|1||26||J. Lascorz||ESP||Kawasaki ZX-6R||1'34.625|
|2||54||K. Sofuoglu||TUR||Honda CBR600RR||1'35.003|
|3||35||C. Crutchlow||GBR||Yamaha YZF R6||1'35.143|
|4||24||G. McCoy||AUS||Triumph Daytona 675||1'35.323|
|5||1||A. Pitt||AUS||Honda CBR600RR||1'35.498|
|6||50||E. Laverty||IRL||Honda CBR600RR||1'35.565|
|7||8||M. Aitchison||AUS||Honda CBR600RR||1'35.801|
|8||51||M. Pirro||ITA||Yamaha YZF R6||1'36.069|
|9||99||F. Foret||FRA||Yamaha YZF R6||1'36.070|
|10||14||M. Lagrive||FRA||Honda CBR600RR||1'36.127|
|11||21||K. Fujiwara||JPN||Kawasaki ZX-6R||1'36.322|
|12||13||A. West||AUS||Honda CBR600RR||1'36.332|
|13||77||B. Veneman||NED||Suzuki GSX-R600||1'36.451|
|14||105||G. Vizziello||ITA||Honda CBR600RR||1'36.516|
|15||127||R. Harms||DEN||Honda CBR600RR||1'36.582|
|16||117||M. Praia||POR||Honda CBR600RR||1'36.685|
|17||55||M. Roccoli||ITA||Honda CBR600RR||1'36.819|
|18||19||P. Szkopek||POL||Triumph Daytona 675||1'36.884|
|19||69||G. Nannelli||ITA||Triumph Daytona 675||1'36.981|
|20||83||R. Holland||AUS||Honda CBR600RR||1'37.152|
|21||30||J. Gunther||GER||Honda CBR600RR||1'37.207|
|22||32||F. Lai||ITA||Honda CBR600RR||1'37.327|
|23||96||M. Smrz||CZE||Triumph Daytona 675||1'37.329|
|24||7||P. Vostarek||CZE||Honda CBR600RR||1'37.471|
|25||5||T. Pradita||INA||Yamaha YZF R6||1'37.723|
|26||9||D. Dell'Omo||ITA||Honda CBR600RR||1'37.767|
|27||28||A. Vos||NED||Honda CBR600RR||1'38.656|
|28||71||J. Morillas||ESP||Yamaha YZF R6||1'38.696|
|29||78||S. Geronimi||AUS||Suzuki GSX-R600||1'39.627|
|30||88||Y. Guerra||ESP||Yamaha YZF R6||1'39.865|
How could we be so naive as to think the on-again-off-again saga of Kawasaki's withdrawal from MotoGP had reached its final conclusion? The official announcement from The Team Formerly Known As Kawasaki (and now to be called Hayate, according to Motorcycle News) that they would be fielding a single bike in MotoGP next year, came as news to Marco Melandri, the man supposed to be riding it. Speaking to the Italian press, Melandri claimed that nobody had spoken to him about it. "It was a surprise to me too!" Melandri told Sportmediaset.it. "I wasn't expecting it, because until yesterday, I knew they were looking for a new name for the team, and that's all ... I need some time to examine the situation, and to get confirmation from Japan, because nobody has called me about this."
MotoGP continues its expansion eastwards. After adding Hungary to the calendar this year, Dorna announced that it has struck a deal with the Bulgarian Motorcycling Federation to stage a round of the series from 2012 onwards. The deal would see Bulgaria host the round for five years at first, and was struck in conjunction with a TV deal for the terrestrial broadcaster BNT to air the 2009 season of MotoGP. No details of which, if any, track the series would run at were released, but the series would visit with all three classes, MotoGP, 125s and the new Moto2 class.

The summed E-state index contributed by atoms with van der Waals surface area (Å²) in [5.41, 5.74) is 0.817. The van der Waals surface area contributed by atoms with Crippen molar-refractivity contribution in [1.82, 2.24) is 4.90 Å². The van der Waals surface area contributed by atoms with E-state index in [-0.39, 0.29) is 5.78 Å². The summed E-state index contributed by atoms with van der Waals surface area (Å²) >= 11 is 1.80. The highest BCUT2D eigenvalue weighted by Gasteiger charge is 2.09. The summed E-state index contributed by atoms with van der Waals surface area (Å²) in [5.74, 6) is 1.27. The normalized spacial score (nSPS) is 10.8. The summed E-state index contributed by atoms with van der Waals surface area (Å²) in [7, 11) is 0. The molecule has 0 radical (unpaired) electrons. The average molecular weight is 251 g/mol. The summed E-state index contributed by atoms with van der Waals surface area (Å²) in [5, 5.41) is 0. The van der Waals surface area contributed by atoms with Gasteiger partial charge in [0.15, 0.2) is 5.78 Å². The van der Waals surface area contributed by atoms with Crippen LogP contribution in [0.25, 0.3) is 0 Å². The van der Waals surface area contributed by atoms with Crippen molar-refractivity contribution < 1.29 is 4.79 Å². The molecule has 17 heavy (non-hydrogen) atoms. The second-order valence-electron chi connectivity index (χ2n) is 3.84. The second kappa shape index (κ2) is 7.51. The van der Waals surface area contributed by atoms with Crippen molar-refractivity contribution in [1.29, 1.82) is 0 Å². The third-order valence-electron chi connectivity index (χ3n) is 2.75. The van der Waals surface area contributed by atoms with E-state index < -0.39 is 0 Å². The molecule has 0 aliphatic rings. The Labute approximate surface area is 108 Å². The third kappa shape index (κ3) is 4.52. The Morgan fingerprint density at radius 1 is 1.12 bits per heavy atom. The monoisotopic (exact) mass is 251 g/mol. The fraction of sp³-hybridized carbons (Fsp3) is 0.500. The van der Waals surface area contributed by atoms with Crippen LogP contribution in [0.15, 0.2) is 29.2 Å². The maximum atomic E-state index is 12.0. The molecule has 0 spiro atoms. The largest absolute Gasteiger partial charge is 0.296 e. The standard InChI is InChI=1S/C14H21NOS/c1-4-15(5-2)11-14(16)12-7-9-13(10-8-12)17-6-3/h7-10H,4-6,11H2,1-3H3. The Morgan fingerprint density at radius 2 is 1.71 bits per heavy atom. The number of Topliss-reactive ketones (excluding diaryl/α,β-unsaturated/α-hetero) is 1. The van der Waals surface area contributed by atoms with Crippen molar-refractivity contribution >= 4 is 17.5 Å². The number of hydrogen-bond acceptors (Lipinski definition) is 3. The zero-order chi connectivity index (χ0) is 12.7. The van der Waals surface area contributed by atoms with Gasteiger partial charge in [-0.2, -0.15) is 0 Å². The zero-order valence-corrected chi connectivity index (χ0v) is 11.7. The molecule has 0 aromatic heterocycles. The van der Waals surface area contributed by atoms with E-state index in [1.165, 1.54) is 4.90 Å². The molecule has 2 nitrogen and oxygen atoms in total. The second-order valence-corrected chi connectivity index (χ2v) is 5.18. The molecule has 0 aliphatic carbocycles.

While any expansion of interest in MotoGP must be welcomed, the experience with the Hungarian round must surely act as a salutary lesson. Uncertainty continues to cloud the Hungarian round of MotoGP, with disputes continuing between the Hungarian authorities and the Spanish construction company over both who is to blame for delays in the construction of the brand new Balatonring circuit, and the current status of the project.
The difference, though, is that Hungary was awarded the race at very short notice. The Balatonring round was announced only a year before the race was due to start, a hard enough task in even the most ruthlessly efficient countries. But despite having three years to prepare, the job could be even more difficult in Bulgaria. The former Eastern Bloc country is currently being threatened with a subsidy stop from the European Union, after continually failing to tackle the corruption that is rife throughout all levels of Bulgarian politics. Unlike Hungary, which is relatively well run for a former Soviet satellite state, there is little sense that things are likely to improve in the short term, and so however desirable more races in Eastern Europe may be, question marks remain over the feasibility of the project.
A palpable sense of outrage rocked the MotoGP world at the news that British Eurosport would not be showing MotoGP in 2009, the victim of contractual agreement between several terrestrial broadcasters and Dorna. But it was not so much the loss of the pictures that fans were enraged about, as the loss of the sounds. Commentators Julian Ryder and Toby Moody had built up a cult following over the years, and their interaction with former GP legend Randy Mamola - acting as pit lane reporter - managed to inform, entertain and fascinate, all in one. A difficult trick, and an admirable one to be able to pull off.